So at FIT yesterday I didn’t get visibly annoyed or raise my voice or anything like that. I never behave that way as I am the “anti-diva” 😆 But I was a bit frustrated and tried to explain that the reclined pose would work best with their assigned project. “But it’s too complicated!! I can’t see!!”. No, children. It would be complicated if you had to draw the WHOLE THING. You’re not drawing the WHOLE THING. You’re drawing parts. Any parts you want. From any angle you want. Get up and move if you don’t like your perspective! Geez.

My point is that people have to trust the model and let her do her job. I’m not an arrogant person generally, and I feel really uncomfortable even writing this but . . . I know what I’m doing. I’ve been doing it a long time. I’m presenting the pose, and young art students need to just be quiet, and draw, and learn. If you reject new challenges you’ll never learn anything. And art models are not indentured servants. We are there by choice, not by force. The “public debate” thing over poses is not good. I’ve seen it many times and it’s never productive, just like that saying about “too many cooks spoil the pot”.

I don’t appreciate students barking orders at me when I’m up on the platform, taking a pose that, incidentally, was already approved by the teacher. She’s paid to do her job, just as I’m paid to do mine. So please, don’t shout shit at me when I’m trying to work! Think of it this way; how appropriate would it be for me, the model, to walk around the room on my break giving critiques of the students’ drawings and telling them to make changes? Not appropriate at all, because it’s not my job and I’m not qualified.

So after 10 minutes – that’s 10 wasted minutes, by the way – of testing out inferior poses, for no other reason except to indulge the capricious whims of teenagers, we ended up with . . . the original pose. The same one I started with! There was one minor adjustment- a second pillow under my back. That’s it. That was the big alteration.

Everything’s fine. I like FIT a lot, and I like the students there. They just lack confidence, I guess. And maybe they get nervous when they see something that tests their skills, so they panic. I understand that. By the way, after all the confusion they ended up doing really excellent drawings! Even the instructor said so. I was very proud of them. Oh man, why didn’t they just trust me in the first place? :sigh:

Photo by Fred Hatt

Shake it up, baby

Yeah, yeah, yeah!! It’s “Music Monday” for April 12 🙂

In 1963, a famous incident took place at the Royal Variety Performance in London, at which Queen Elizabeth II, Princess Margaret, and the Queen Mother were in attendance. Before the Beatles took the stage, John Lennon was admonished by bandmate Paul McCartney and manager Brian Epstein NOT to make any offensive remarks to the audience or use any foul language. But trying to rein in John Lennon’s sarcastic mouth was a futile exercise. Taunting audiences was a Lennon specialty, and an elitist audience was a verbal jab just waiting to happen. In his introduction of the song “Twist and Shout”, the ever-defiant and rebellious Lennon announced into the microphone, “For the people in the cheaper seats, clap your hands. And the rest of you just rattle your jewelry.” Though he made the minor concession of not saying “fucking” jewelry as he originally planned, Lennon still got his point across.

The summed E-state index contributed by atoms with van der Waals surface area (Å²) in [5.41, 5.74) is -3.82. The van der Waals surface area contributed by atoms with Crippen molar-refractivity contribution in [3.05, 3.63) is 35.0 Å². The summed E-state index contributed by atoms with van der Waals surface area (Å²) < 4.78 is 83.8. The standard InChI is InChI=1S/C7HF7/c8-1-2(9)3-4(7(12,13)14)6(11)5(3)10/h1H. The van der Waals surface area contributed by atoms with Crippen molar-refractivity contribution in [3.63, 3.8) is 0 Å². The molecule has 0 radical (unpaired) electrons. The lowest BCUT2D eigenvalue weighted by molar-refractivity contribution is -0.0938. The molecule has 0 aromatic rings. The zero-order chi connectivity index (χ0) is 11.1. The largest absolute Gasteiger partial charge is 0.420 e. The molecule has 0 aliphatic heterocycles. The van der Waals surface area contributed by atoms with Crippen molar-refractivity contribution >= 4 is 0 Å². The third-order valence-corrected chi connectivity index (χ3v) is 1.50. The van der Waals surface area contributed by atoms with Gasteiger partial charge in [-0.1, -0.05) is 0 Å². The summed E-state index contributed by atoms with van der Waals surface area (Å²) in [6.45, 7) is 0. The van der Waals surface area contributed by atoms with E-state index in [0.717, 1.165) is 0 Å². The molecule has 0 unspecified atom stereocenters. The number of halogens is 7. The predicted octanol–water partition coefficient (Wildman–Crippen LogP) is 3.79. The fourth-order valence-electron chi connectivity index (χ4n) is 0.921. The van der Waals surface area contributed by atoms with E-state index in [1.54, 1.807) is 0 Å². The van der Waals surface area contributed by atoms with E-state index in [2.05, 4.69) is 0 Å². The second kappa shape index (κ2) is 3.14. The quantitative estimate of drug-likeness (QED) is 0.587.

That was on November 4th, 1963 at the Prince of Wales Theater.  At the Shea Stadium performance on August 15th, 1965 however,  no such class conscious wisecracks were necessary from the acerbic tongue of John Lennon. Shea Stadium was proletariat central. I know this from having spent a good portion of my life in that place as a die-hard Met fan. No royalty would be found in the stands of Shea. Jerry Seinfeld and Jon Stewart maybe. But no royalty. And that’s the way we liked it dammit!

So on a hot, sticky August day in New York, the Beatles, dressed handsomely in light brown jackets and dark pants, took the stage at good old Shea. No seating was put on the field, which meant that the 50,000+ fans were corralled far, far away from their idols. But I don’t think they minded one bit. John Lennon later spoke about this performance and said with the poor sound system and the screaming noise, they couldn’t even hear themselves singing or playing. Again, the plebeian masses didn’t care. They were in the presence of the Beatles, after all.

Here is a excellent video from that historic day. Not only does it include great images of the Beatles themselves, and again performing “Twist and Shout”, but many views of Shea Stadium, which is no longer with us 😥 It has been replaced by Citifield which, sadly, will never, ever host a Beatles concert. That’s one credit that forever belongs to Shea Stadium.

You can see the “rattle your jewelry” statement and the Queen mother’s reaction at this YouTube link.

Let’s Go Mets!!!!!!!!!!!!!!!!